UConn and Travelers: Giving Students an ‘EDGE’

'College can feel overwhelming if you don’t have a foundation; this program was my foundation'

A picture of UConn senior Nicholas Furlow, a participant in the Travelers EDGE program, which provides assistance to students from underserved communities in the Hartford area.

Nicholas Furlow '21 (BUS) says the Travelers EDGE program helped ensure his success at UConn (courtesy of Nicholas Furlow).

For Nicholas Furlow ’21 (BUS), the Travelers EDGE program has been a part of his academic journey since he was a junior in high school.

“The Travelers EDGE program played a big role, not only through its financial support, but also by being a resource when I was first starting at UConn,” says Furlow, who is majoring in management information systems with minors in data analytics and urban community studies. “College can feel overwhelming if you don’t have a foundation; this program was my foundation.”

Travelers EDGE (Empowering Dreams for Graduation and Employment) is a program that provides a unique and holistic approach for students. Through partnerships with middle and high schools, colleges, universities, and community-based organizations, the program increases access to higher education and provides students with opportunities to succeed.

Travelers has partnered with UConn since 2008, and since then, 76 students have graduated from the Travelers EDGE program. Out of the 76 graduates, 68 interned at Travelers and 26 currently work at the company. Currently, there are 17 active Travelers EDGE students at UConn.

Seanice Austin, director of the Office of Diversity and Inclusion at UConn’s School of Business, says that Travelers has made a long-term investment in UConn and Hartford-area students.

“The Travelers EDGE program is transformative for students from marginalized communities,” she says. “The program targets students who otherwise may not have had access to this type of peer mentorship and support.”

In addition to financial support through scholarships and stipends, the program also provides academic guidance, professional development opportunities, mentoring, and peer-to-peer assistance. For students like Furlow, mentorship is a crucial part of their success.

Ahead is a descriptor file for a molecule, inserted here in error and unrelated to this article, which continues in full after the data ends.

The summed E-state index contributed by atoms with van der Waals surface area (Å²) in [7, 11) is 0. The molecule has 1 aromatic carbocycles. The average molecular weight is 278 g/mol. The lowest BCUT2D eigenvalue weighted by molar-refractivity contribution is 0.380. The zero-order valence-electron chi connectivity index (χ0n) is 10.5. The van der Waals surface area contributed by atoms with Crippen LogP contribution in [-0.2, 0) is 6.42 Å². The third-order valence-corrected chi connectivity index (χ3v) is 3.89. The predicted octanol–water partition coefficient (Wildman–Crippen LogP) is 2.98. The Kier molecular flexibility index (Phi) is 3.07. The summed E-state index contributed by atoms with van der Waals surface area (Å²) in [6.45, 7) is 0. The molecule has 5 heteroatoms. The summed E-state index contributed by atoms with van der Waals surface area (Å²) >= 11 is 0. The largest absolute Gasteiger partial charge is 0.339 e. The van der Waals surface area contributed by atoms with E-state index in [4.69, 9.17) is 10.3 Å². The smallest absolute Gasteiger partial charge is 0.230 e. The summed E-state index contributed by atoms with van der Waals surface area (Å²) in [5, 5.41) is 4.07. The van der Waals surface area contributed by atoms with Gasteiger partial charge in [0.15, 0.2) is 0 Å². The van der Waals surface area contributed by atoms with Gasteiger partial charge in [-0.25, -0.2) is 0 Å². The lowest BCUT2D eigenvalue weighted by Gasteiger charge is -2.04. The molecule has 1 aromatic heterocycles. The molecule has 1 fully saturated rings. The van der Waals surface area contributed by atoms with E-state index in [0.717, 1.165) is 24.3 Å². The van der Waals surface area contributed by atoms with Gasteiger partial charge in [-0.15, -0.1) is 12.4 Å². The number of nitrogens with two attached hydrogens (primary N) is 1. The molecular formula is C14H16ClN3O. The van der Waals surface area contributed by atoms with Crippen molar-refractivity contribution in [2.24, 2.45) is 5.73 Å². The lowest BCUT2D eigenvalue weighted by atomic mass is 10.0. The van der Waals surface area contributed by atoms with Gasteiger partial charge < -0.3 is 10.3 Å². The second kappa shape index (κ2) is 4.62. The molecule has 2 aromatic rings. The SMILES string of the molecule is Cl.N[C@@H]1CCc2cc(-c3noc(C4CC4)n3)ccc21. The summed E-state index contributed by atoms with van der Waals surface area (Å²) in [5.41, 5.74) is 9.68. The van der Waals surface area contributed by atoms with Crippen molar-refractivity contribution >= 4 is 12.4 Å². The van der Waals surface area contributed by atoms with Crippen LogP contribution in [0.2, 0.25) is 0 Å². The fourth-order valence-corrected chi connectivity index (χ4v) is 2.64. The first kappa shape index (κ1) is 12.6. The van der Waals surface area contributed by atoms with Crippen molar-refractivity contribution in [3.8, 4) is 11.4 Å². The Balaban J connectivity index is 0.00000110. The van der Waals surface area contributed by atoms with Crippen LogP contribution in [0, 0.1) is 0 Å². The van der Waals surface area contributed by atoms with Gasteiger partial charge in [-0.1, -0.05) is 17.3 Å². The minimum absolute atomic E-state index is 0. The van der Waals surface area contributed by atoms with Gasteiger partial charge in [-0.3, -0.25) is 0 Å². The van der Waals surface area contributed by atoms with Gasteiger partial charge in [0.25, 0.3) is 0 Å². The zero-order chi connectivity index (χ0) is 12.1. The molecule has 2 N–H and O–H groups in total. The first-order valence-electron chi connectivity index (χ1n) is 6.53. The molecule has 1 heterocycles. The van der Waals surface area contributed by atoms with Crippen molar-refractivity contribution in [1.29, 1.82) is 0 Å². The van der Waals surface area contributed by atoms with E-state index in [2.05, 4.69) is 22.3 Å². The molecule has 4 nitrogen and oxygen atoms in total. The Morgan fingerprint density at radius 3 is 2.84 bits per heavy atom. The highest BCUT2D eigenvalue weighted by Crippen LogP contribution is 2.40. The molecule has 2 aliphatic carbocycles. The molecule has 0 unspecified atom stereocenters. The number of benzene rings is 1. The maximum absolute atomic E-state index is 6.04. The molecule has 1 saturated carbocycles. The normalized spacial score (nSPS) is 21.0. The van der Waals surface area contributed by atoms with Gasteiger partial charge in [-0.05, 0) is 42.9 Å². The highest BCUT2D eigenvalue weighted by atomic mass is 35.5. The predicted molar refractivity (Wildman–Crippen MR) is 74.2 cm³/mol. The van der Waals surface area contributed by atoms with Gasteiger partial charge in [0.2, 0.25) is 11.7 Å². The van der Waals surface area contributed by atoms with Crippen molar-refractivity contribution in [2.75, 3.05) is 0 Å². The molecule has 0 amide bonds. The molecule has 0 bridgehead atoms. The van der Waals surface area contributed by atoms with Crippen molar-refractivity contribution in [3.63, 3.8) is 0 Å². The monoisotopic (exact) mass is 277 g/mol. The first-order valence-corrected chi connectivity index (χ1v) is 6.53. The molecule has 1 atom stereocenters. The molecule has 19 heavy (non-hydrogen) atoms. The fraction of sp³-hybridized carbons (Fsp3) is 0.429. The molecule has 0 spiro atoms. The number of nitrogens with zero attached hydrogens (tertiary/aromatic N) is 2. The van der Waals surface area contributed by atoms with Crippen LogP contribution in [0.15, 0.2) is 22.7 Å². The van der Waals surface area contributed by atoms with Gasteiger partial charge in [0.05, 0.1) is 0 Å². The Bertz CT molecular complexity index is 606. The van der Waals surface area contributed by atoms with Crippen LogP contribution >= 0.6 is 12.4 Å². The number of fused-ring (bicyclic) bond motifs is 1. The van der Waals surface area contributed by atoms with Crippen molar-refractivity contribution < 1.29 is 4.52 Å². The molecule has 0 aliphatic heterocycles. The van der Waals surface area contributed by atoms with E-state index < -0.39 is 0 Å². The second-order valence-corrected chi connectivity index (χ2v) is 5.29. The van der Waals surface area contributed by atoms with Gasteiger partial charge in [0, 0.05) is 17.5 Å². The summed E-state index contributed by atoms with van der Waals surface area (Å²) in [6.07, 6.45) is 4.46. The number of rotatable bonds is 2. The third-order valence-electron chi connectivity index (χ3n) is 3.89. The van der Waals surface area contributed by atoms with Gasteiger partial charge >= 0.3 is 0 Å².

“My mentor helped me focus on getting the most out of this program,” he says. “They were someone that I could go to for advice about navigating the field and entering the workforce.”

Austin says it’s rewarding to see program alumni becoming mentors themselves, giving back to the next generation of Travelers EDGE scholars.

“The program has always included mentorship by professionals at Travelers, and now we are seeing alums taking on that role,” she says. “They bring in a different perspective as they share insights with our current scholars.”

Kadijah McGehee ’16 (BUS) is a Travelers EDGE alumna who gives back in this way. McGehee, who now works for Travelers as an IT project manager in Business Insurance, feels like fate intervened when she originally learned about the program.

“I remember how I felt when I was accepted to all 10 colleges I applied to,” she says. “I also remember how I felt when I got all of the financial aid packages back from the other schools.”

McGehee says the math was not adding up between the financial aid packages and the cost, but Travelers EDGE helped her obtain a full-tuition scholarship.

“I attribute the majority of my success to the program and those who support it,” she says. “It’s important to be able to pay it forward and return all that I received.”

Like McGehee, Furlow also plans to stay involved with the Travelers EDGE after graduation, hoping to serve as a mentor for future scholars and give back to the program that has given him so much.

“Travelers EDGE is like a family, and it is meaningful when you can connect with someone in the field who went through the same experiences and faced the same obstacles,” he says. “It’s powerful to see the outcome of the program.”